Eve stood at the front of the restaurant, waving her over.
‘There’s a table under some shade back her. I think it’ll be more comfortable than the car, don’t you?’
The women took their trays and headed to a small table behind the restaurant, covered by the shade of a birch tree. Eve removed her glasses and laid them on the table next to her purse. Under the shade, the outer rings of her eyes glittered hazel under long curled eyelashes. She tucked the loose strands of her hair behind her ears and wrapped her thin fingers around the burger. Margot thought it was rather charming; the heaping sandwich in such delicate hands.
Margot picked up a fry and nibbled at the end. Eve pushed the tray towards her.
‘You have to try the burger and tell me what you think.’
‘Fine, fine,’ said Margot, carefully unwrapping the foil. ‘Wow, it’s incredible.’
‘Isn’t it? Oh,’ Eve grabbed a napkin and reached across the table, dabbing Margot’s mouth with it. Margot, startled, flinched and darted backwards.
‘Sorry,’ said Eve. ‘You just had a bit of…Sorry,’ she handed the napkin to Margot.
Margot wiped her mouth, careful to avoid Eve’s eye. She hadn’t meant to recoil at Eve’s touch. It just happened so quick, like burning her mouth on hot tea.
’So, how do you know Mary and the ladies?’ Margot said, finally spurred by her mounting guilt.
‘Through my ex-husband. He grew up with them. I think that’s why they resent me so. A lot of them were hoping they would be Mrs. Michael Murphy.’
‘How did you meet him?’
‘Through work. I used to be something of an actress. He cast me in my first commercial. I was so flattered back,’ she laughed and shook her head. ‘Now, I realize that that was just his hunting grounds and I was just another doe-eyed fool.’
‘Do you still act?’ Said Margot.
‘No,’ Eve wiped her hands with a napkin and crumpled it into a ball. ‘That ended after I had my son.’
‘Oh. You have children?’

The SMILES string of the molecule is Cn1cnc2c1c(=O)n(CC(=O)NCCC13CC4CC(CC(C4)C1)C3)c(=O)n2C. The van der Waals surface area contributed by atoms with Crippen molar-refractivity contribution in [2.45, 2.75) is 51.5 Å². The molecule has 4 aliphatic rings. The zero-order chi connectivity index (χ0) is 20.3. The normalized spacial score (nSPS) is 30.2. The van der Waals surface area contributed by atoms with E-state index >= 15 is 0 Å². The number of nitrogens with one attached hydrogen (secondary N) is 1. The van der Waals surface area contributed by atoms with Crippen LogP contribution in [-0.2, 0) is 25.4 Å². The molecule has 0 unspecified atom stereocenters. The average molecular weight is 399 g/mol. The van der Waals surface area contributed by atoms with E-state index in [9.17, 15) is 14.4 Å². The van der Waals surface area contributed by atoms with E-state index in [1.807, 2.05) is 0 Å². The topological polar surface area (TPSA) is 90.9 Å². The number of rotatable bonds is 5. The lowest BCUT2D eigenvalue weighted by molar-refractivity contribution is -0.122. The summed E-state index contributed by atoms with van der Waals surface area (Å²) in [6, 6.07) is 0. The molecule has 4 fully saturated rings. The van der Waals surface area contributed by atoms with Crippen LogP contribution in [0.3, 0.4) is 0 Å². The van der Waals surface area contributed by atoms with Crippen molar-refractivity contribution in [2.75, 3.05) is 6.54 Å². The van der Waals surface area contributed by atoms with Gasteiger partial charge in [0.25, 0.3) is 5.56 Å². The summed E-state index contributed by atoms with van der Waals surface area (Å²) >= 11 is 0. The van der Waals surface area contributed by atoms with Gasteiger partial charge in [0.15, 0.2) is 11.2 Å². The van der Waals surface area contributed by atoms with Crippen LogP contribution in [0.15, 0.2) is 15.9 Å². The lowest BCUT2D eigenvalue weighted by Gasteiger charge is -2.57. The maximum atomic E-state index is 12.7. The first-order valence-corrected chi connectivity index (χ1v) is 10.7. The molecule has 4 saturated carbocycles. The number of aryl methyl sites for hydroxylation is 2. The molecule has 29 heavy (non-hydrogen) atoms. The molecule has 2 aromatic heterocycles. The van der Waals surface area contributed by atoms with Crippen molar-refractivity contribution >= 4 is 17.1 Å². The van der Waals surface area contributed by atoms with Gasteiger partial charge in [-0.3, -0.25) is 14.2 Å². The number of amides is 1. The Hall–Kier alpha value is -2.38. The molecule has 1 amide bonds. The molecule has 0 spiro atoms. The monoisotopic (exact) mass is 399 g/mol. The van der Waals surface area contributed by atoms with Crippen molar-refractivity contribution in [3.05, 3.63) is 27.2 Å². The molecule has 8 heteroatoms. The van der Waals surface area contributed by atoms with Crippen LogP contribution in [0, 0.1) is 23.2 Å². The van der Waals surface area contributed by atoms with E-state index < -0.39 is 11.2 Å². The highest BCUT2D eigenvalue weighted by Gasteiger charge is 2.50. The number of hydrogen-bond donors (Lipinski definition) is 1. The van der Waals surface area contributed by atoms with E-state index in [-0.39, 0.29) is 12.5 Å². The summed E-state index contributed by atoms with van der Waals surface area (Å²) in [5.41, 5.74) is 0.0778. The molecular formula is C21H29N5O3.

‘Just the one. He wasn’t planned.’
‘I see. Happy accident I guess, then.’
Eve paused. ’Yes,’ she said, quietly. ‘Very happy.’
Margot unscrewed the cap from her soda bottle and took a sip.
‘Funny story. My first ever commercial was for Coca Cola,’ said Eve, her eyes resting on the bottle in Margot’s hand.
‘Really? Must feel a little special every time you drink it now.’
‘A little bit. You always remember your first, after all.’ Eve nudged Margot’s foot with hers. Margot wondered whether this was intentional or not. Regardless, she felt tickled by the feather of a familiar bird, one that hadn’t visited her in a long timed, and yet, one that she recognized immediately.
‘Would you like some?’ Margot handed the bottle to Eve, who took the bottle from her and raised it to her lips.
‘So, what do you do?’ Said Eve, taking a long swig.
‘Oh. Well.’ Margot looked up, searching the sky as if the answer would fall out of it. ‘Not much of anything right now.’
‘That sounds lovely.’
‘It’s pathetic, isn’t it.’
‘No, really! You’re not tied down to anything. You’re free to explore, learn, do whatever you want. It’s where every girl ought to be. Not in some stifling tea room sucking on sugar cubes with women drunk on their own misery.’
‘Why do you go to those things, anyway?’ Said Margot. ‘You’re quite different from them.’
‘Honestly, I go for the laugh. They’re so uptight, I like to poke and tease them and see if they break. Chip away at the china long enough, eventually it’ll crack.’ Eve let out a light hiccough and, her cheeks flushing, patted a hand to her chest.
Margot began to laugh. It fell out of her, gaining in rapturous uproar with very breath.
‘What’s so funny?’ Said Eve, staring at Margot.
Margot wiped her eyes with her hands, but every attempt to stifle her laughter simply aggravated it.
‘What?’ Said Eve, now crossing her arms and arching her eyebrows. ‘Are you laughing at me?’
‘No!’ Said Margot, raising her hands and waving them. ‘No. I just-‘
‘I - I’
‘Well? Tell me!’
‘I feel it,’ said Margot, catching her breath and letting the tears trickle down her cheeks.
‘You feel what?’